04 September 2010

Red-necked Phalarope.

It turned up at Slimbridge on Tuesday. Naturally, I assumed it would be long gone by Saturday... but not so. At 0930hrs this morning I was watching a very smart juvenile Red-necked Phalarope (lifer 198; year tick 175) from the Zeiss hide. I've never seen a wader move so quickly through the water. If you looked away from the scope for even a few seconds, the next time you looked it was some distance away. The heat haze wasn't a problem at that time in the morning, and so the views were good. Most striking were the buff stripes. Another bonus lifer!

I tried to take photos, but the bird was too far away and too small. Nevertheless it being a nice lifer I have to post my effort. This... ahem... is it:

Wader-wise, also present were four Golden Plovers (one still losing summer plumage), one juvenile Little Stint (a fine example), 6-8 juvenile Curlew Sandpipers, one Ruff, numerous Black-tailed Godwits and many, many Dunlin and Lapwing. A Buzzard showed up and spooked the Lapwing, and bizarrely (I thought) tried a bit of hovering.

I moved onto the South Lake Observatory and saw three Spotted Redshank and one Curlew Sandpiper. The latter showed very well, allowing possibly my best views of the species yet:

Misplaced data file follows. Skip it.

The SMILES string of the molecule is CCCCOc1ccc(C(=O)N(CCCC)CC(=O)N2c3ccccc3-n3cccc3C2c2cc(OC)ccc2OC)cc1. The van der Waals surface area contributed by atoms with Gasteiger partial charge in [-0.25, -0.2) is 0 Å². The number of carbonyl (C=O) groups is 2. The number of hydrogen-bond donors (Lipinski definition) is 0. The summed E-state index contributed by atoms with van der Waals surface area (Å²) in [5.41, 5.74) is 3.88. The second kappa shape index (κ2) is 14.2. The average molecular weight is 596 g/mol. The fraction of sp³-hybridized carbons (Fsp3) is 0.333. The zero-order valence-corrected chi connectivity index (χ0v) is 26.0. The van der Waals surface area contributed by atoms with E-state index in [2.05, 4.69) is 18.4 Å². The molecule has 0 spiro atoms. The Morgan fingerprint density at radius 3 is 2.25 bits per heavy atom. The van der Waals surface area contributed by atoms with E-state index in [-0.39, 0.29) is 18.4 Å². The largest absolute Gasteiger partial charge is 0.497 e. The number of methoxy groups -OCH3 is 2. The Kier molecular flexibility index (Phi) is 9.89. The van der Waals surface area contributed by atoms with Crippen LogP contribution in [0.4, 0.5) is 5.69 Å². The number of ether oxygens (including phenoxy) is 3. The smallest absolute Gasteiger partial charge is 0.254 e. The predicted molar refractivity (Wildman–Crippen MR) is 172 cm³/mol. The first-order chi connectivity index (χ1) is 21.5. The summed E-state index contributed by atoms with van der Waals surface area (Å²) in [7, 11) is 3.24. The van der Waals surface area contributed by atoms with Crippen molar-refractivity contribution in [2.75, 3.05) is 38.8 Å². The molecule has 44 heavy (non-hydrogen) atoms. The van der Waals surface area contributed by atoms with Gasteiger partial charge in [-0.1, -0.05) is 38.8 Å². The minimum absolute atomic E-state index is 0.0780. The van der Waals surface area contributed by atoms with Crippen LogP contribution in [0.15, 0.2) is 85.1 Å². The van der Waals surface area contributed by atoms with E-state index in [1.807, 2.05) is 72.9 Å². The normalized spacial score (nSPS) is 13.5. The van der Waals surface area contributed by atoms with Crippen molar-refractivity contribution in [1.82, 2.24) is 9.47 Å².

I intended then to leave. I knew a Wood Sandpiper had been seen on the reserve yesterday, but all the talk was that it hadn't been relocated today. On my way to the exit I passed the sightings board and noted that it had been seen today...

(note the Aquatic Warbler that stayed for five minutes midweek!)

...but where? By chance I ran into Dave Paynter and asked him. The bird was at the northern end of the reserve and thus out of bounds to visitors. He was about to take the morning Landrover Safari out there, though, and said I could tag along in the Landrover. Great!

The Safari was pretty good, but unfortunately the closest we got to the Wood Sandpiper was hearing it call as it retreated out of sight! Plain bad luck!

Also seen along the way were numerous Kestrels, one Sparrowhawk, and three Hobbys - one distantly, and two hunting over the flashes. These provided glorious close views - possibly the best I've ever had. Actions and plumage. Adult birds. We watched them catch their prey and devour it on the wing. Finally, along the estuary edge a large Raptor erupted out of a patch of reeds before instantly disappearing back down again. It did this a couple of times, and I was the only person to see it. Based on nothing more than observation I strongly suspect it was a Marsh Harrier.

No comments: